Veritas NetBackup™ Vault™ Administrator's Guide
- About Vault
- About the Vault process
- Installing Vault
- About installing and configuring Vault on UNIX and Linux systems
- About installing and configuring Vault on Microsoft Windows systems
- Best Practices
- About preferred vaulting strategies
- About how to ensure that data is vaulted
- About not Vaulting more than necessary
- About preparing for efficient recovery
- About avoiding resource contention during duplication
- About two processes trying to use the same drive
- About load balancing
- About how to avoid sending duplicates over the network
- About increasing duplication throughput
- About organizing reports
- Configuring NetBackup for Vault
- About off-site volume pools
- About creating catalog backup schedules for Vault
- About setting master server properties for Vault
- Configuring Vault
- About Vault configuration
- About configuring Vault Management Properties
- General tab (Vault Management Properties)
- Alternate Media Server Names tab (Vault Management Properties)
- Retention Mappings tab (Vault Management Properties)
- Reports tab (Vault Management Properties)
- About creating a vault
- About creating profiles
- Configuring a profile
- Duplication tab
- Catalog backup tab (Profile dialog box)
- Eject tab (Profile dialog box)
- Reports tab (Profile dialog box)
- Vaulting and managing media
- About Vault sessions
- About monitoring a Vault session
- About the list of images to be vaulted
- About ejecting media
- About injecting media
- About using containers
- About vaulting media in containers
- About managing containers and media
- About vaulting additional volumes
- About using notify scripts
- Creating originals or copies concurrently
- About the continue or fail for concurrent copies
- About creating duplicate images concurrently
- About generating reports
- About consolidating reports
- Vault report types
- Reports for media going off site
- Reports for media coming on-site
- Inventory reports
- Administering Vault
- About administering access to Vault
- About NetBackup Vault session files
- Using the menu user interface
- Debug logs
- Appendix A. Recovering from disasters
- About disaster recovery
- Appendix B. Vault file and directory structure
About developing disaster recovery plans
Developing a disaster recovery plan usually begins with an impact analysis that identifies the functions an organization requires to operate and determines how long each function can be unavailable until it affects the organization to an unacceptable extent.
Understanding the effect of disaster helps you identify the objectives for the recovery plan.
The following are examples of the objectives that may be in a disaster recovery plan:
Ensure service to customers by making critical resources available.
Minimize economic loss.
Secure company assets.
Minimize decision making during the recovery process.
Reduce reliance on key individuals.
Ensure a safe and orderly recovery within predetermined time period.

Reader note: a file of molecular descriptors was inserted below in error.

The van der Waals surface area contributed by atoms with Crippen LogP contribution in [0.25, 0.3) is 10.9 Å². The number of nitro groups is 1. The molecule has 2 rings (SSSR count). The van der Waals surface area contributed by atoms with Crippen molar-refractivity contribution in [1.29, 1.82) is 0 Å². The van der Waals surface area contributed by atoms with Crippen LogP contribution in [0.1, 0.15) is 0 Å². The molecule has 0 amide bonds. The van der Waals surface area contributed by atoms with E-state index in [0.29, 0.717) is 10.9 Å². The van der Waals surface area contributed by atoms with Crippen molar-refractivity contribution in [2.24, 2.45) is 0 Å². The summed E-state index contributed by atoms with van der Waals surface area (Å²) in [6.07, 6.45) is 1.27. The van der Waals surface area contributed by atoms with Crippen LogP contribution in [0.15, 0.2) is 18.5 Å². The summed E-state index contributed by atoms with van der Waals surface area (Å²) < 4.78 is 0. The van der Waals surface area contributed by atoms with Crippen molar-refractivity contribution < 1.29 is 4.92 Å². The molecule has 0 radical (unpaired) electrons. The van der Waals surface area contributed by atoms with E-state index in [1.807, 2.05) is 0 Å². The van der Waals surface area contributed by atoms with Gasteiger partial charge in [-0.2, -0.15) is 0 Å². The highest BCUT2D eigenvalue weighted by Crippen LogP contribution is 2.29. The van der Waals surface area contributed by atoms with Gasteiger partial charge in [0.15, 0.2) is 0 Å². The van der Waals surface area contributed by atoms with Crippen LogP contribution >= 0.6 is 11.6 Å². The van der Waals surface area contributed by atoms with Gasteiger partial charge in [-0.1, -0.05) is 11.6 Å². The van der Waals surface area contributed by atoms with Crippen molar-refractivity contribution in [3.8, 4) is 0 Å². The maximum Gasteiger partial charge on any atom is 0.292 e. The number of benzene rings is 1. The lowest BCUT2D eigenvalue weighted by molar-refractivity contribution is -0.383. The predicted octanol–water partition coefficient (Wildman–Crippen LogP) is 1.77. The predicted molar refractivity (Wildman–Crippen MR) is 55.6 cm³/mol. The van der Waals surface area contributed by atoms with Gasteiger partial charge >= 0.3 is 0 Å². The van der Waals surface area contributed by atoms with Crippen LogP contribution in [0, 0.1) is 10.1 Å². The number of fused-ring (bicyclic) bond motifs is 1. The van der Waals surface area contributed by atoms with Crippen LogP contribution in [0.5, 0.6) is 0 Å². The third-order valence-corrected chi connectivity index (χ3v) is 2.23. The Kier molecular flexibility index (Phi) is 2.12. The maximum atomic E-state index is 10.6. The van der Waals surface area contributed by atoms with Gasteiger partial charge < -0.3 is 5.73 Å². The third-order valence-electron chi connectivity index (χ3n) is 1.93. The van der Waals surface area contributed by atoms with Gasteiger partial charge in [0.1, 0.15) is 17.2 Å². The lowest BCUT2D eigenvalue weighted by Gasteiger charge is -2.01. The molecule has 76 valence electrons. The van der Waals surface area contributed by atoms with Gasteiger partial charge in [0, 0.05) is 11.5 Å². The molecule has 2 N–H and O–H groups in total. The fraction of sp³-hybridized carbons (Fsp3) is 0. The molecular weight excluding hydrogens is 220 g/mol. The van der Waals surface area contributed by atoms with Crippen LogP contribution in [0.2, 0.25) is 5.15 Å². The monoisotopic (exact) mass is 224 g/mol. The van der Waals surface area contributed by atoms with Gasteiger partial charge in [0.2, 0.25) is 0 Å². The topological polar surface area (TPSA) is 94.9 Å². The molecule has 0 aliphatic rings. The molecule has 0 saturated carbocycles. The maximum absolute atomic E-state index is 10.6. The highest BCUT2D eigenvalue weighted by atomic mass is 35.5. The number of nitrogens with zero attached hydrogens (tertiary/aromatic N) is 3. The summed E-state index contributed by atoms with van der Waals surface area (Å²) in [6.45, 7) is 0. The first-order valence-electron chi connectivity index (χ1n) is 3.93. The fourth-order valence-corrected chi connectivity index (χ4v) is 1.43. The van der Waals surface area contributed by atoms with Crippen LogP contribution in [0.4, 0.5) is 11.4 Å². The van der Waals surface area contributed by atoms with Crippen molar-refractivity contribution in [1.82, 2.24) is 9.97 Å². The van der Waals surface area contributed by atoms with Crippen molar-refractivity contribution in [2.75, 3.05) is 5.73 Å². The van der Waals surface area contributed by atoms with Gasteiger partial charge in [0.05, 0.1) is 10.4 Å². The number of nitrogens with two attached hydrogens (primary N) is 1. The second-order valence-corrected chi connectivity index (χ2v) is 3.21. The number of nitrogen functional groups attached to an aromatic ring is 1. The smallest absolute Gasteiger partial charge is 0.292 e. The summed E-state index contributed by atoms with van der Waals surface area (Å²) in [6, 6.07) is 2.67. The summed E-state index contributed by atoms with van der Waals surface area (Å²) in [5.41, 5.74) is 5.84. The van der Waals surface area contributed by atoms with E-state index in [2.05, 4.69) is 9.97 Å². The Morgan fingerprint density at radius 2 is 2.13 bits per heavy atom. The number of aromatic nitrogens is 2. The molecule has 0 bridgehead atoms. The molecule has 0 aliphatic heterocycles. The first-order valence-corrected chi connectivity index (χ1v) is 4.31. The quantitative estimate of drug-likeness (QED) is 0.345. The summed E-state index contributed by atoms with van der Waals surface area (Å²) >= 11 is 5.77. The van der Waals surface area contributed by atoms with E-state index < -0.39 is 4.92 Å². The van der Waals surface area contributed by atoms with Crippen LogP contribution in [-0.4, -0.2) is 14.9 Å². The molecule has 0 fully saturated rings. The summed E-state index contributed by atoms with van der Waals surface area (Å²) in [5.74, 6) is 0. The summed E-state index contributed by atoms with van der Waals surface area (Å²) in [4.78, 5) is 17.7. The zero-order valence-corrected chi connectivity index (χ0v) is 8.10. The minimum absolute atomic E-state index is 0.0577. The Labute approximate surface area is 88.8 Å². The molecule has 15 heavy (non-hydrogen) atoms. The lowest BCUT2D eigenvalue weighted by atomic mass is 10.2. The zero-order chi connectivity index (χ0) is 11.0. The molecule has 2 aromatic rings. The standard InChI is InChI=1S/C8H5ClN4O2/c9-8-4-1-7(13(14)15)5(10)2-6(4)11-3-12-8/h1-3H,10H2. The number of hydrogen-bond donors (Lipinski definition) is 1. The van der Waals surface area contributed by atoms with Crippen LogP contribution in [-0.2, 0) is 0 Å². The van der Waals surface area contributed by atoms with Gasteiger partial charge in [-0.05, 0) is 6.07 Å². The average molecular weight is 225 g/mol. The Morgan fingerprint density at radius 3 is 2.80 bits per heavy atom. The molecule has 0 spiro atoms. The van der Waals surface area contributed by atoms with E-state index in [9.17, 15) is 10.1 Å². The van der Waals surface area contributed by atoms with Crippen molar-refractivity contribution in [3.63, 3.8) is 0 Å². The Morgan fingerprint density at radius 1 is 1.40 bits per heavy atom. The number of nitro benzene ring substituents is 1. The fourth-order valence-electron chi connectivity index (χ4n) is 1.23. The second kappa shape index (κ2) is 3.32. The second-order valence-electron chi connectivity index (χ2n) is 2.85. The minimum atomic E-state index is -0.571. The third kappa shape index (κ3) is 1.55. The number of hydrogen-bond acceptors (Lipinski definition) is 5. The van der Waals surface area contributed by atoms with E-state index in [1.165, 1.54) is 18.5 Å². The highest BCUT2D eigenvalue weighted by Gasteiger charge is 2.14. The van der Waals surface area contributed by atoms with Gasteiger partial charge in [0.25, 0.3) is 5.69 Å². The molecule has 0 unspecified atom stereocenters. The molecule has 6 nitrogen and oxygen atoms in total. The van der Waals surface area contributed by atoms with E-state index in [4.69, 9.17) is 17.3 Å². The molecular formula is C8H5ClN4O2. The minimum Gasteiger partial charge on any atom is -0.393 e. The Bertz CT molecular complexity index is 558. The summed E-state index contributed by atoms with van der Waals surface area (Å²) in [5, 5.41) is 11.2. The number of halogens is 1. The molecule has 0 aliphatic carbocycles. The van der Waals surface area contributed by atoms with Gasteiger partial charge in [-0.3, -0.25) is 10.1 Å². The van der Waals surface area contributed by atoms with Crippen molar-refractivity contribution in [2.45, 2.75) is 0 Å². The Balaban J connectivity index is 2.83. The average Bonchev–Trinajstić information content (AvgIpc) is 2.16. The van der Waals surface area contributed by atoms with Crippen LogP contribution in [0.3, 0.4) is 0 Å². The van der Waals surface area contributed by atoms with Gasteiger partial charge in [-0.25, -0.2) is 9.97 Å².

Maintain a sense of security and organizational stability.
The priority you assign your objectives depends on the needs of your organization. By setting clear, prioritized objectives for your disaster recovery plan, you can reduce your organization's exposure to risks and ensure that your critical systems and networks are available during disruptions.
You can use the two following approaches to create disaster recovery plans:
A general plan that is used any time a disaster occurs. A general plan should be flexible and is often impact-driven rather than disaster driven (that is, based on the effect to your organization rather than the type of disaster). A general plan usually is based on assumptions that define the scope of each impact in the plan. A general plan is easy to maintain and convenient. However, because it may require that some decisions are made at the time of disaster (such as assessing the type of impact and determining the response), the beginning of recovery can be delayed.
Multiple smaller plans, each used for a specific disaster that your organization has determined is most likely to occur. For example, individual plans often are created for power outages, network outages, fires, floods, and other similar occurrences. Individual disaster-specific plans are easier to create than a general plan. It is often clear which plan should be used, so fewer decisions are required at the beginning of recovery, which can result in quicker recovery. However, which plan to use may not always be clear (for example, if a fire causes a power outage). And if a disaster occurs for which a plan does not exist, recovery may be slow to begin and difficult to achieve.
A disaster recovery plan should be easy to follow and not require interpretation. Do not include unnecessary detail. If the plan is implemented, it will be in a time of high stress and pressure to perform; therefore, the plan should be simple, specific, and well tested.
You should publicize your disaster recovery plan within your organization so that everyone knows about it, understands how it works, and understands the reasoning behind the decisions in the plan.